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May 11, 2020updated 04 Mar 2022 2:53am

Kellogg’s to delay the launch of its new faux-burger meat alternatives range

It’s no surprise that Kellogg’s has chosen to delay the launch of a number of its new ranges, such as the Incogmeato range of plant-based meat alternatives. Covid-19 has created an unfavourable market for new product launches (NPL), with global players and independents alike scrambling to redirect their sales and engage with consumers via new channels. That said, there is ample opportunities in meat substitutes in the years to come.

The meat substitutes category is being heavily driven by the flexitarian trend, which started to gain weight in the previous decade and was popularised due to its perceived ‘better for you, better the planet’ position. As awareness surrounding unethical and unsustainable animal husbandry practices grew, it became an effective way for consumers to cut down on their meat consumption, without giving up bacon entirely. Moreover, unlike veganism, which still comprises a relatively small portion of the population, flexitarian diets afford the consumer a level of flexibility that allows them to cater their diets around their lifestyles and preferences.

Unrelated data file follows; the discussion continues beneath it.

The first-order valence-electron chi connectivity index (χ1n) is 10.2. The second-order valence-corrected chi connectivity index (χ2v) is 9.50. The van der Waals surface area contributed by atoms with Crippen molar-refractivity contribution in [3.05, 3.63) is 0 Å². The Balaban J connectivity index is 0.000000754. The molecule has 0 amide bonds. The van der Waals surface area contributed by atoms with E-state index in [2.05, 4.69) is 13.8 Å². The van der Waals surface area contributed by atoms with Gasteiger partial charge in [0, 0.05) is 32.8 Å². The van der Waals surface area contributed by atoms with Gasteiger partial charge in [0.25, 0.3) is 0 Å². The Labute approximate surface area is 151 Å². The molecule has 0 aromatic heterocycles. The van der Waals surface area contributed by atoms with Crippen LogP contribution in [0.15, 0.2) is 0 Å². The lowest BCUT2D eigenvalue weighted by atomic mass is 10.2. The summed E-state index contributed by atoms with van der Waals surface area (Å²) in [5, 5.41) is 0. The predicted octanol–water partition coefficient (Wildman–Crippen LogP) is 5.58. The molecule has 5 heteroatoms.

As mentioned above, a key draw to plant-based meat alternatives is their perceived health benefits, as well as ethical positioning, which combined help consumers to feel and live a more fulfilling and holistic lifestyle. According the GlobalData’s latest (week 6) Covid-19 tracker consumer survey, only 8% of US consumers are never influenced by a health and wellness attributes, particularly under the current pandemic which has exasperated people’s safety concerns. As a result, such products are not expected to fall out of popularity in the long-term despite current challenges posed by Covid-19. For a mega-company such as Kellogg’s, which has a diversified product portfolio that protects it against fluctuations in certain categories, taking a cautionary stance towards new product launches is sensible. Why rush to launch their latest innovation to a limited success when the market will likely rebound with renewed demand post-pandemic?

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